Why John Carpenter’s THE THING Still Holds Up
J. Dianne Dotson – Science Fiction and Fantasy Writer - Why John Carpenter's THE THING Still Holds Up

This weekend, I watched the 1951 movie, THE THING FROM ANOTHER WORLD. This was the first adaptation of John W. Campbell’s book WHO GOES THERE? And while I enjoyed the classic sci-fi movie aspect, the Cold War element, and the truly fabulous outfits from that era, it really didn’t grab me the way John Carpenter’s THE THING did and still does.

So, what’s so special about John Carpenter’s THE THING? Let me first frame for you my first experience watching it and how that shaped me forever in my writing and my taste in movies.

Back in the mid-1980s, I lived in a house under constant construction. Long (very long, in fact) story short, the entire main level and loft were unfinished for several years, so my family and I lived in a finished basement with paneled walls and a concrete floor covered by a dark, spaghetti-and-meatball colored carpet. The basement stayed uniformly cool throughout the year, even in high summer…which in East Tennessee was quite syrupy and hot.

During this period of my life, my pre-teen years, my family first got cable television and the occasional free premium channel. During one summer, I managed to slip into the basement living room while everyone was out, with all the lights off, and I watched THE THING.

I can’t have been more than ten years old. And let me tell you, that kind of situation, combined with being dark, cold, and alone left its mark on me. To this day, THE THING is still among my top 3 films of all time and is the only movie that truly disturbed me on a deep level. Why, aside from the age and circumstances of my first viewing, is that?

Why Is THE THING so scary?

Let me break it down.

My growing writer brain picked up very quickly on the setting of a bleak, Antarctic landscape and the heartbeat and the low-toned soundtrack by Ennio Morricone. That drumbeat is classic John Carpenter. You know something is going to go down when you hear that. The shock of a helicopter chasing a dog and someone in that helicopter shooting at it really threw me for a loop.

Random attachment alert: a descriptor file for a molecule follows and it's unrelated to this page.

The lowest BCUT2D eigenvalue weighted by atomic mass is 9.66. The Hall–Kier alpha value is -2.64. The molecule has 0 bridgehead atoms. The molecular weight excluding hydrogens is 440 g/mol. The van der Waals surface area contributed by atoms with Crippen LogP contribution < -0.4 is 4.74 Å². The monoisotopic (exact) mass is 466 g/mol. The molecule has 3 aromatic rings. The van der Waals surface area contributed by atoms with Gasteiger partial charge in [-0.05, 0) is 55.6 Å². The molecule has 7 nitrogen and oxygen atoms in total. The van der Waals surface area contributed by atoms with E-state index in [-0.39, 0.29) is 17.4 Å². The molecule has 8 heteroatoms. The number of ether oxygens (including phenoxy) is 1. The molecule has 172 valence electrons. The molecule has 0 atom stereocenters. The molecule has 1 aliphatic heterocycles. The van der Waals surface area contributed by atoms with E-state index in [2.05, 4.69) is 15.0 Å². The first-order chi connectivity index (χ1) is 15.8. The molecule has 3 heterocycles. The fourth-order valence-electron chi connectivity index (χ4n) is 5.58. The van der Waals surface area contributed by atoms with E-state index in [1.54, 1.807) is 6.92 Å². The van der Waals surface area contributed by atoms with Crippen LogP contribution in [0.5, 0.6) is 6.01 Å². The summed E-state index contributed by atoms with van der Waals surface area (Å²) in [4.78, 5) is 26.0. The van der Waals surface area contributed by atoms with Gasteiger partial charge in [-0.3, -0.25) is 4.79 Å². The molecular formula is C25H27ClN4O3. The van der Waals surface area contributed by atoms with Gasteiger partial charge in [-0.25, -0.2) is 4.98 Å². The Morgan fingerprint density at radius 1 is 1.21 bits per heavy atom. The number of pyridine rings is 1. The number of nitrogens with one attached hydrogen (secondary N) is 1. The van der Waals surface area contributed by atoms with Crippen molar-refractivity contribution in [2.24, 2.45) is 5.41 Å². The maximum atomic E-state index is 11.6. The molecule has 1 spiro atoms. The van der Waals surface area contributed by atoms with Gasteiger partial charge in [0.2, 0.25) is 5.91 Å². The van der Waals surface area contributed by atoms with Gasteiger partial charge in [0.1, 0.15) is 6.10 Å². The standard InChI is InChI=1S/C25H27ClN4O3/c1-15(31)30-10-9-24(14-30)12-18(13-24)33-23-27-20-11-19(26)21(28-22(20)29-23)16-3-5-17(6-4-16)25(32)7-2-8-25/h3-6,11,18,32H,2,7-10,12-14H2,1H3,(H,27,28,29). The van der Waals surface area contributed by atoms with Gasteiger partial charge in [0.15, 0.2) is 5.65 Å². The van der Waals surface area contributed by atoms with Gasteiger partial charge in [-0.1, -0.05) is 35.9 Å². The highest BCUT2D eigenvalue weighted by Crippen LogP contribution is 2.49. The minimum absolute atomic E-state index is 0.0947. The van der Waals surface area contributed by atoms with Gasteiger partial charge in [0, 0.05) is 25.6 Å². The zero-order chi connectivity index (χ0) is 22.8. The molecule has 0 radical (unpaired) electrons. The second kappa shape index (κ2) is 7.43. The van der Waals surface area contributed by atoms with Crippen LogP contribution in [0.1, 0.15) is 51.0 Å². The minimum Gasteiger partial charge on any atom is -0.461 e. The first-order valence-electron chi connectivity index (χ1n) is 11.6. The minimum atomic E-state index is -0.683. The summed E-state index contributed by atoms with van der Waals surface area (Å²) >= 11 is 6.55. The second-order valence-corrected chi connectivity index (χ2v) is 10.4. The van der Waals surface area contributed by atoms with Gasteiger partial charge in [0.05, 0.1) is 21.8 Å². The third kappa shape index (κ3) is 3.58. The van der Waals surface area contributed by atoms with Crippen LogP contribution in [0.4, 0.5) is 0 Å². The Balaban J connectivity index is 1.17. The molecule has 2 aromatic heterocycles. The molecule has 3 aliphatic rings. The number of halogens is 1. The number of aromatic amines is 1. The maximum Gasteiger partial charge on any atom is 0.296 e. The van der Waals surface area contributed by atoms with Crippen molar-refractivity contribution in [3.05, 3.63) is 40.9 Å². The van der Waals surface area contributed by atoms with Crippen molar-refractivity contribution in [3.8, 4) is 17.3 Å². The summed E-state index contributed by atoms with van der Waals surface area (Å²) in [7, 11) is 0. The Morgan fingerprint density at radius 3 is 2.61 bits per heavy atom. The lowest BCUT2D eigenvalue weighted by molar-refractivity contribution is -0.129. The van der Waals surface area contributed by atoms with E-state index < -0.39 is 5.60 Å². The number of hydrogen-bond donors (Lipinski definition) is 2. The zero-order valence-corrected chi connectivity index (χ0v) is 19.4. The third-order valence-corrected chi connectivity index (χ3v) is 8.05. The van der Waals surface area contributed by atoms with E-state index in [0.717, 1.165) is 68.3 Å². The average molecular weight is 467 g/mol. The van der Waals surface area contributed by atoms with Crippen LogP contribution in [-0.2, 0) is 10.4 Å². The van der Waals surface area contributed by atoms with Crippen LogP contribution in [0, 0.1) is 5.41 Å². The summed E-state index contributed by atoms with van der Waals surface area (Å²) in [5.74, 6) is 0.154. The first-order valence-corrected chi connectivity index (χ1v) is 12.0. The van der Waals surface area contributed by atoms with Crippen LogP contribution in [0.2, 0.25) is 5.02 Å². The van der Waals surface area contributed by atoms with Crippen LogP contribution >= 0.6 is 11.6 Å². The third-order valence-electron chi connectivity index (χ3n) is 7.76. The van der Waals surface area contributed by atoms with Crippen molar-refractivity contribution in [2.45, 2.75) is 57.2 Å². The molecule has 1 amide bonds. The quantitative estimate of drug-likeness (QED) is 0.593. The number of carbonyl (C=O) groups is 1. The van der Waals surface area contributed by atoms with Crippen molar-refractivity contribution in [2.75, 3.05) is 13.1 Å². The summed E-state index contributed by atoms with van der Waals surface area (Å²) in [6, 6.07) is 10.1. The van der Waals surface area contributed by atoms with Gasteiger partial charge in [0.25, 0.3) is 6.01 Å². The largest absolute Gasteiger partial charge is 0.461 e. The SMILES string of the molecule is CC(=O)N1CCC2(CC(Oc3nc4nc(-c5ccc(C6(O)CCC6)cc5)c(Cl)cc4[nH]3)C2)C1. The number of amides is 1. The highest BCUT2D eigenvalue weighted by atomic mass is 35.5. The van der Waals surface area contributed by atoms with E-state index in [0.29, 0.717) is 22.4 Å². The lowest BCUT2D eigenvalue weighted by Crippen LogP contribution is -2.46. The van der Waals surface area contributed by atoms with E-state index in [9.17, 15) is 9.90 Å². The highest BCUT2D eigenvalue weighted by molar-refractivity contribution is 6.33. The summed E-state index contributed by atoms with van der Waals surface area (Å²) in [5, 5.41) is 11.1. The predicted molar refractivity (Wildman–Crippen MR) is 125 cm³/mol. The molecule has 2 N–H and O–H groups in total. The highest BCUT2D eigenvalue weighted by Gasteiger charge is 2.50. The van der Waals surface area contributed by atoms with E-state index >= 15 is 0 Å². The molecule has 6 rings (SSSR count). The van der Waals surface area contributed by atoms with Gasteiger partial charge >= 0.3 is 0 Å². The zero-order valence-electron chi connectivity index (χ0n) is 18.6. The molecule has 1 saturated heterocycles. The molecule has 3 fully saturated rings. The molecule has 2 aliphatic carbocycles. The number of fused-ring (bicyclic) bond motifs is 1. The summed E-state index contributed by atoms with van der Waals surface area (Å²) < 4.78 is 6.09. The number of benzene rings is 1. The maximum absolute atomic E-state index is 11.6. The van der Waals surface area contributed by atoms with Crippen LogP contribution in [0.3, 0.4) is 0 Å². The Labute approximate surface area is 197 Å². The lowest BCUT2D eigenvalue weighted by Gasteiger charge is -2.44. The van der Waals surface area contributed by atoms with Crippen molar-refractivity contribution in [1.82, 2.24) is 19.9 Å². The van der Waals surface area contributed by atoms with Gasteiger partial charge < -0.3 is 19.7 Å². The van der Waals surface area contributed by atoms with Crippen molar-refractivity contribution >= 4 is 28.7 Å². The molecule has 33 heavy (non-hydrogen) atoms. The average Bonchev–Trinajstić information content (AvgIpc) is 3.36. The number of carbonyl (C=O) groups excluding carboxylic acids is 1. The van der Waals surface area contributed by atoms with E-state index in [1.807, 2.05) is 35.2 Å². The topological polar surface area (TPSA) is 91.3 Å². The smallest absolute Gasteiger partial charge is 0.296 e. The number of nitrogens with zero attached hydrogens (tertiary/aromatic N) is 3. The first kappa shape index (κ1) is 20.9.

As I kept watching, I could quickly see that something had to be strange about the dog. Mind you, I had no idea about the plot, and at that point, had not seen THE THING FROM ANOTHER WORLD until years later. I had, however, surreptitiously and inappropriately read CUJO by Stephen King at that tender age. AND there happened to be a ferocious German Shepherd on the next block over in my semirural Tennessee neighborhood. A dog that hated the sight of my bicycle, which I had to pedal very quickly to get past the beast, as it liked to snick its fangs close to my ankles. I had to bike that way because it was the shortest route to my friends’ homes. But I can tell you that quite often, the long way seemed safer…

So perhaps I was predisposed to thinking something was up with the dog, despite its being a Siberian Husky and not a German Shepherd. (I swear to you, I love dogs. But being chased on a bike by one? It leaves one cautious.)

Upon introducing the men at the American Antarctic research station by way of the helicopter shooter, a Norwegian yells at and chases the dog, chaos erupts, and the man destroys the helicopter and its pilot. Then the Norwegian is killed by Garry (Donald Moffat) from a window inside the base. The dog, now safe, is welcomed into the base and put in a kennel with other Huskies by Clark (Richard Masur).

After the bedlam settled, the men at the American station can’t figure out what had gone wrong with the Norwegian man. The radios are down, and Windows (Thomas G. Waites) can’t get through to anyone in the outside world. So, R.J. MacReady (Kurt Russell) decides to fly his own helicopter with Dr. Cooper (Richard Dysart) to the Norwegian outpost to glean what they can. They find a destroyed base with a horrific-looking set of strange remains out in the snow, and inside the base, a lot of frozen blood, a dead man, and a large block of ice that appears emptied of something. The remains outside contain two faces. The men take this frozen set of remains back to their base, and things quickly go downhill.